School of Foreign Service professor Keir Lieber received a $500,000 grant from the Carnegie Corporation to conduct a two-year research project on the impact of technology on nuclear warfare with professors from three other universities.
The study will focus on the intersections of technology and strategic stability, which is a belief in nuclear warfare philosophy that conflicting nations will not use nuclear weapons due to the risk of mutual destruction.
Lieber will conduct the study with professors Daryl Press at Dartmouth College, Austin Long at Columbia University and Brendan Green at the University of Cincinnati. All of the professors specialize in political science and international affairs.
Lieber said he hopes to correct misconceptions surrounding nuclear warfare in the United States with the research study.
“We think that there is a general ignorance of the development that technology has brought,” Lieber said. “We fear that the United States in particular, but other states, might find themselves in a conflict, which could escalate to nuclear use if they’re not aware of how technology has changed pretty dramatically.”
The group expects to use the grant to produce a report and host a conference to present their findings by late September 2017. In addition, the researchers will host a series of workshops throughout the next two years to receive ongoing feedback on their findings.
According to Lieber, the grant will allow the team to gather more perspectives from an international community of researchers.
“Much of the grant activity is centered around holding a series of workshops: international workshops where we’ll bring in local regional experts and paid consultant experts. … We wanted to get international perspectives on these developments,” Lieber said.
According to Lieber, he initially conceptualized the study with Press after they spent years on multiple projects on nuclear deterrence issues. The two have collaborated on more than 10 articles on the topic over the past decade.
Lieber said all four researchers are interested in educating students, policymakers and political analysts on the evolving threat of nuclear weapons.
“It’s public education, so all of us can be aware of what’s happening. It’s policy advocacy for better nuclear policies. … A big part of the grant involves teaching the next generation of nuclear analysts modeling techniques and techniques for understanding the impact of technology on strategic stability,” Lieber said.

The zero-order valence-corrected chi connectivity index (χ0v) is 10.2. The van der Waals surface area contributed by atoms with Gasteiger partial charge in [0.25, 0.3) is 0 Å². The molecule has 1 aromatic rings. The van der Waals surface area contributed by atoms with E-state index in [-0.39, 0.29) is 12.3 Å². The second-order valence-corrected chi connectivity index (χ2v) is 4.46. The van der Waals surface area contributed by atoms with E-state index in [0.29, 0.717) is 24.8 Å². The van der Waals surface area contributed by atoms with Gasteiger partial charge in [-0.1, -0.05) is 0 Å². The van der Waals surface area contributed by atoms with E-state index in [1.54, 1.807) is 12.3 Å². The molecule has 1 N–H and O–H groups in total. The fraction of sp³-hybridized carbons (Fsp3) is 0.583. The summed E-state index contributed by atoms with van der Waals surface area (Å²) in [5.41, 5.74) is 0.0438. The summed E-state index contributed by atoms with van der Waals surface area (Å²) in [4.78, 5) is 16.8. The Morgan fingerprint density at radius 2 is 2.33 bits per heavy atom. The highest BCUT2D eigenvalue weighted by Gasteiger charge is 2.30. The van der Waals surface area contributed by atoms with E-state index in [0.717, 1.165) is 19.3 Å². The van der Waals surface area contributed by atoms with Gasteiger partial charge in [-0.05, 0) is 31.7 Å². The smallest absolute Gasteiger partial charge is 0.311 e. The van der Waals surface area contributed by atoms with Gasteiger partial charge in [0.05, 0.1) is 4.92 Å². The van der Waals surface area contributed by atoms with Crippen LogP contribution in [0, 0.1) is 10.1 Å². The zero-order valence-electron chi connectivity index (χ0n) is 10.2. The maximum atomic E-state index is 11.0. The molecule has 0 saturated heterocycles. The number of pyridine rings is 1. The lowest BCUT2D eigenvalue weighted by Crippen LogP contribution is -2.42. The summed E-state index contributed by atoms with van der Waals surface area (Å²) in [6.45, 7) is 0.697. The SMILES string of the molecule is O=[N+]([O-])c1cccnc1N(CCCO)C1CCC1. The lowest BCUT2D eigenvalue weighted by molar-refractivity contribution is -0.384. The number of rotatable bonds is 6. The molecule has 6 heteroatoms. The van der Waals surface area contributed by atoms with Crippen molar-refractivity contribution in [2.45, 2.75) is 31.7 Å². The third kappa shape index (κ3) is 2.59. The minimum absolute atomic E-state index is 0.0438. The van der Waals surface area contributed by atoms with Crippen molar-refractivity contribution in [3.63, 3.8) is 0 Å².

Lieber also said research on nuclear deterrence has become particularly important since the end of the Cold War.
“We’ve fought half a dozen wars since the end of the Cold War, and the possibility that we will face in a conventional war a nuclear armed adversary is becoming increasingly likely,” Lieber said. “There hasn’t been a lot of thought since the end of the Cold War about how to fight conventional conflict without it escalating to the nuclear level.”
Government professor Matthew Kroenig, who has written two books on nuclear policy, said the research project is particularly important in light of the increased threat of nuclear conflict.
“The risk of nuclear war in Europe is higher now than at any time since the 1980s,” Kroenig wrote in an email to The Hoya. “If Russia were to replay its hybrid warfare playbook from Ukraine against a [North Atlantic Treaty Organization] country, there would be a real risk of nuclear escalation.”
SFS Senior Associate Dean for Faculty and Graduate Affairs Anthony Arend said that Lieber’s research will help to further progress the school’s goals.
“We want people who advance our understanding of real life problems so that we can prepare students to better enter a very complex, and in some respects, confusing world,” Arend said. “Faculty members like Keir Lieber are doing cutting edge research that are helping all of us better understand the world.”
Austin Baker (SFS ’16), who is a student in Lieber’s course entitled “Nuclear Weapons: History, Strategy and Technology,” believes it is important for all students to have an understanding of Lieber’s work.
“For Georgetown students especially … [it is important to have] this kind of foundation of knowledge in terms of what these weapons are, what they can do, what they can’t do and how that plays into potential scenarios of which a state might want to escalate with nuclear weapons and the [United States] would be forced to respond,” Baker said.
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